New Zealanders were introduced to the native mushrooms of New Zealand in a series of five papers published between 1962 and 1964. The author was Greta Stevenson who began collecting mushrooms in the late 1940s and through the 1950s culminating in her going to Kew to work in the herbarium and prepare a manuscript for publication. ‘The Agaricales of New Zealand’ series was published in Kew Bulletin with the Nuffield Foundation funding the printing of the coloured plates. Marie Taylor told me that Greta was terribly disappointed in the colour reproduction of her watercolours.
In her biography, Kay McFarlane says that Greta went to Wellington in 1970 where she worked for ten years as an unpaid research officer in the Botany Department at Victoria University of Wellington. She also says that from 1980 to 1981 Greta worked at the University of Canterbury’s Botany Department where, while undertaking research, she conducted a number of workshops and study courses on larger fungi. This is not totally correct. In her obituary of Greta, Marie Taylor noted that “Her characteristic acerbic comment leaves us in no doubt of her position on controversial topics”. A falling out with the Botany Department in 1980 saw Greta move to the Geology department. In 1981 I attended an extension course on identifying larger fungi run by Greta at Victoria University. Greta used the notes she produced for this course for her book Field Guide to Fungi (1982) which was reprinted after her death as New Zealand Fungi: an Illustrated Guide (1994). Unfortunately, Greta fell out with the Geology Department which resulted in her move to Christchurch and then to England where she died in 1991.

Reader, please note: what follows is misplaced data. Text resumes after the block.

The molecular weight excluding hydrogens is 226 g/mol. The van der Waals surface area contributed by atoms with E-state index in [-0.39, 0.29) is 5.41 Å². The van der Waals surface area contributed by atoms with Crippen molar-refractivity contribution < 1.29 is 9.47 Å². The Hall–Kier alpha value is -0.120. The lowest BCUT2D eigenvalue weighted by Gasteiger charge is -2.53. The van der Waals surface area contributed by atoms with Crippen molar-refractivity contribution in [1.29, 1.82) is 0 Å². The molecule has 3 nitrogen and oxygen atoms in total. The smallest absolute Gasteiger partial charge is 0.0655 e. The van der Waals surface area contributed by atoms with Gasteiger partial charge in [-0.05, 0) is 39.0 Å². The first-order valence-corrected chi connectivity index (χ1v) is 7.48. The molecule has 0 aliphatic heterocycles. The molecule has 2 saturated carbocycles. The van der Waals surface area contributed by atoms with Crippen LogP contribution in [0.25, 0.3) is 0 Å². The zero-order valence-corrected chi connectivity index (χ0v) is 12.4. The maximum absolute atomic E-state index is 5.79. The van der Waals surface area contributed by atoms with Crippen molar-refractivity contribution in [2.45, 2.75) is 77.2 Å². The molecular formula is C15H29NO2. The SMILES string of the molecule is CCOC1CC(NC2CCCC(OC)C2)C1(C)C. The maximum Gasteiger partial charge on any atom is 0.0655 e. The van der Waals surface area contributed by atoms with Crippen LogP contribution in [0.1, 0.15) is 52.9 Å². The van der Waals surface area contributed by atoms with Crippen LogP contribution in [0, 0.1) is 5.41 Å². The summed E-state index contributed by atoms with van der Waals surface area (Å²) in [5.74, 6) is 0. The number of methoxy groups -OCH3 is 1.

In Greta’s 1964 paper she described a small mushroom collected at Butterfly Creek, on the western side of Wellington Harbour, as Marasmius curranii. It was described as growing on the bark of dead wood. The name did not conform to the rules of naming in Latin and was later corrected to Marasmius curraniae. It was not until 1997 that a fuller description would be written by Desjardin and Horak (1997). This description was based on new collections and noted that the mushrooms smelt of garlic and were found growing on the rotting bark of Leptospermum sp. or Metrosideros umbellate. Finally, Jerry Cooper reassigned it to the genus Mycetinis as Mycetinis curraniae (2012). Jerry also added an exotic conifer species, Cupressus macrocarpa, to the host list.
For the last five years, I have been observing a small mushroom growing on the bark of a living totara [Podocarpus totara] at Otari-Wilton’s Bush which I have been calling Micromphale sp. [garlic shanklet]. Jerry kindly identified it in a previous blog.
Desjardin, D.E.; Horak, E. 1997. Marasmius and Gloiocephala in the South Pacific Region: Papua New Guinea, New Caledonia, and New Zealand taxa. Bibliotheca Mycologica 168: 152 p.
McFarlane, K. Stevenson, Greta Barbara. From the Dictionary of New Zealand Biography. Te Ara – the Encyclopedia of New Zealand, updated 19 February 2014. http://www.TeAra.govt.nz/en/biographies/4s44/stevenson-greta-barbara
Stevenson, G. 1964. The Agaricales of New Zealand: V. Kew Bulletin 19: 1-59.
Stevenson, G. 1982. Field Guide to Fungi. University of Canterbury Publication No. 30.
Stevenson, G. 1994. New Zealand Fungi: an Illustrated Guide. Canterbury University Press.
Taylor, M. 1991. Greta B Stevenson Cone. New Zealand Botanical Society Newsletter 23: 7.
P.S. As a social history aside Greta’s father was managing director of the family’s food-processing company, Irvine and Stevenson’s St George, in Dunedin. I remember St Georges jam as a child. The company ceased production in the early 1970s.